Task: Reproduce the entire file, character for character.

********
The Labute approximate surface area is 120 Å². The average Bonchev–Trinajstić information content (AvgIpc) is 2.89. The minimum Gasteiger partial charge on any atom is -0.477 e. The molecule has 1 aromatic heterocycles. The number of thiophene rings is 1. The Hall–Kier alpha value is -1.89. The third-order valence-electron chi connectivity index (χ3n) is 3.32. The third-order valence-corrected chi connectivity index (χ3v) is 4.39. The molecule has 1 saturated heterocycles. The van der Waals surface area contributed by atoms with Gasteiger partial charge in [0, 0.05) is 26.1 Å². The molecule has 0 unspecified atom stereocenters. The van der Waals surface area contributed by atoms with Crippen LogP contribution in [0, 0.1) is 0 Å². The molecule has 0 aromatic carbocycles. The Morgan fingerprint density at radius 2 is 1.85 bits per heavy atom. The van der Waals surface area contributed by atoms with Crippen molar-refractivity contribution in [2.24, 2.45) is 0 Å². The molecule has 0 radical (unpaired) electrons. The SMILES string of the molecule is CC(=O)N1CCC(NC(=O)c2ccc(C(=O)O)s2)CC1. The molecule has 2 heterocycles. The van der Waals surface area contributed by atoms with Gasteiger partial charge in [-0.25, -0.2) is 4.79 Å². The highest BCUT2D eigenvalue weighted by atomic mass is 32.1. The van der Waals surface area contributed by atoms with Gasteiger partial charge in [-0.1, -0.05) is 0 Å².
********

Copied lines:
The Labute approximate surface area is 120 Å². The average Bonchev–Trinajstić information content (AvgIpc) is 2.89. The minimum Gasteiger partial charge on any atom is -0.477 e. The molecule has 1 aromatic heterocycles. The number of thiophene rings is 1. The Hall–Kier alpha value is -1.89. The third-order valence-electron chi connectivity index (χ3n) is 3.32. The third-order valence-corrected chi connectivity index (χ3v) is 4.39. The molecule has 1 saturated heterocycles. The van der Waals surface area contributed by atoms with Gasteiger partial charge in [0, 0.05) is 26.1 Å². The molecule has 0 unspecified atom stereocenters. The van der Waals surface area contributed by atoms with Crippen LogP contribution in [0, 0.1) is 0 Å². The molecule has 0 aromatic carbocycles. The Morgan fingerprint density at radius 2 is 1.85 bits per heavy atom. The van der Waals surface area contributed by atoms with Crippen molar-refractivity contribution in [2.24, 2.45) is 0 Å². The molecule has 0 radical (unpaired) electrons. The SMILES string of the molecule is CC(=O)N1CCC(NC(=O)c2ccc(C(=O)O)s2)CC1. The molecule has 2 heterocycles. The van der Waals surface area contributed by atoms with Gasteiger partial charge in [-0.25, -0.2) is 4.79 Å². The highest BCUT2D eigenvalue weighted by atomic mass is 32.1. The van der Waals surface area contributed by atoms with Gasteiger partial charge in [-0.1, -0.05) is 0 Å².